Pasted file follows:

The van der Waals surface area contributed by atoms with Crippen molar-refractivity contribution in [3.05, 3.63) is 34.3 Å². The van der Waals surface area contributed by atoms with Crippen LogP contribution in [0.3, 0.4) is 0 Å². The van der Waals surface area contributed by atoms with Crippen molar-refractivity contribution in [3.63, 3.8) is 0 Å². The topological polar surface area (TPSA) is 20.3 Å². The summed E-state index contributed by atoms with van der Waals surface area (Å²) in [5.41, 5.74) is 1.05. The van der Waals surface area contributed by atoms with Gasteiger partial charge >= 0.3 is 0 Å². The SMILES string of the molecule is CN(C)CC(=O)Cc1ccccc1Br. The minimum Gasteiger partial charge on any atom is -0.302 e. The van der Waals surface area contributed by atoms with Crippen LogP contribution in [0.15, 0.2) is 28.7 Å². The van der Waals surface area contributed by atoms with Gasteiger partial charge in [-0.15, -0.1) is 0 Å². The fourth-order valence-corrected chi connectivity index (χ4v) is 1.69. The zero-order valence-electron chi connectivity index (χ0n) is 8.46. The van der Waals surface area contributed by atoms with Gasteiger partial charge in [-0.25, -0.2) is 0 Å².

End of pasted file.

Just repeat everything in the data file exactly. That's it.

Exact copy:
The van der Waals surface area contributed by atoms with Crippen molar-refractivity contribution in [3.05, 3.63) is 34.3 Å². The van der Waals surface area contributed by atoms with Crippen LogP contribution in [0.3, 0.4) is 0 Å². The van der Waals surface area contributed by atoms with Crippen molar-refractivity contribution in [3.63, 3.8) is 0 Å². The topological polar surface area (TPSA) is 20.3 Å². The summed E-state index contributed by atoms with van der Waals surface area (Å²) in [5.41, 5.74) is 1.05. The van der Waals surface area contributed by atoms with Gasteiger partial charge >= 0.3 is 0 Å². The SMILES string of the molecule is CN(C)CC(=O)Cc1ccccc1Br. The minimum Gasteiger partial charge on any atom is -0.302 e. The van der Waals surface area contributed by atoms with Crippen LogP contribution in [0.15, 0.2) is 28.7 Å². The van der Waals surface area contributed by atoms with Gasteiger partial charge in [-0.15, -0.1) is 0 Å². The fourth-order valence-corrected chi connectivity index (χ4v) is 1.69. The zero-order valence-electron chi connectivity index (χ0n) is 8.46. The van der Waals surface area contributed by atoms with Gasteiger partial charge in [-0.25, -0.2) is 0 Å².